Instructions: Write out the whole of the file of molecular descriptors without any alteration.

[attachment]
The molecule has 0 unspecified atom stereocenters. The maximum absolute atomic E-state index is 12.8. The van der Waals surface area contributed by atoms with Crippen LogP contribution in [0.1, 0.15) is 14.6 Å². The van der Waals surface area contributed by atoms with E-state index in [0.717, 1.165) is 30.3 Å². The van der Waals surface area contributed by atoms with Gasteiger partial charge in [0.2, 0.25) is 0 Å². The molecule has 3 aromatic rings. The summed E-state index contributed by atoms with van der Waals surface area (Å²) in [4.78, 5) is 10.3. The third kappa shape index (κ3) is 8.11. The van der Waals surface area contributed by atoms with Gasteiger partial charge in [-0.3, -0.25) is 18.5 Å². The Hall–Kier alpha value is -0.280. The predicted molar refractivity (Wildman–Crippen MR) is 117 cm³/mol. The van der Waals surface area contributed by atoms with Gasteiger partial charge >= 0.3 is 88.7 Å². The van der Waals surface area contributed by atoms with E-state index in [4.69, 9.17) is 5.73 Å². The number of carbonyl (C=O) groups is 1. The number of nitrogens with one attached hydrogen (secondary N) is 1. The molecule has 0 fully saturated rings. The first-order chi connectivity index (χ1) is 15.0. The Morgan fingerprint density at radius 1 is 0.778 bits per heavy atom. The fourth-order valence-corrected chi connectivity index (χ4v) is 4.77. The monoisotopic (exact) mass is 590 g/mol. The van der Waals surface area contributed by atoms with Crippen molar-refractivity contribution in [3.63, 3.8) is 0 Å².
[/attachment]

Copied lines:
The molecule has 0 unspecified atom stereocenters. The maximum absolute atomic E-state index is 12.8. The van der Waals surface area contributed by atoms with Crippen LogP contribution in [0.1, 0.15) is 14.6 Å². The van der Waals surface area contributed by atoms with E-state index in [0.717, 1.165) is 30.3 Å². The van der Waals surface area contributed by atoms with Gasteiger partial charge in [0.2, 0.25) is 0 Å². The molecule has 3 aromatic rings. The summed E-state index contributed by atoms with van der Waals surface area (Å²) in [4.78, 5) is 10.3. The third kappa shape index (κ3) is 8.11. The van der Waals surface area contributed by atoms with Gasteiger partial charge in [-0.3, -0.25) is 18.5 Å². The Hall–Kier alpha value is -0.280. The predicted molar refractivity (Wildman–Crippen MR) is 117 cm³/mol. The van der Waals surface area contributed by atoms with Gasteiger partial charge >= 0.3 is 88.7 Å². The van der Waals surface area contributed by atoms with E-state index in [4.69, 9.17) is 5.73 Å². The number of carbonyl (C=O) groups is 1. The number of nitrogens with one attached hydrogen (secondary N) is 1. The molecule has 0 fully saturated rings. The first-order chi connectivity index (χ1) is 15.0. The Morgan fingerprint density at radius 1 is 0.778 bits per heavy atom. The fourth-order valence-corrected chi connectivity index (χ4v) is 4.77. The monoisotopic (exact) mass is 590 g/mol. The van der Waals surface area contributed by atoms with Crippen molar-refractivity contribution in [3.63, 3.8) is 0 Å².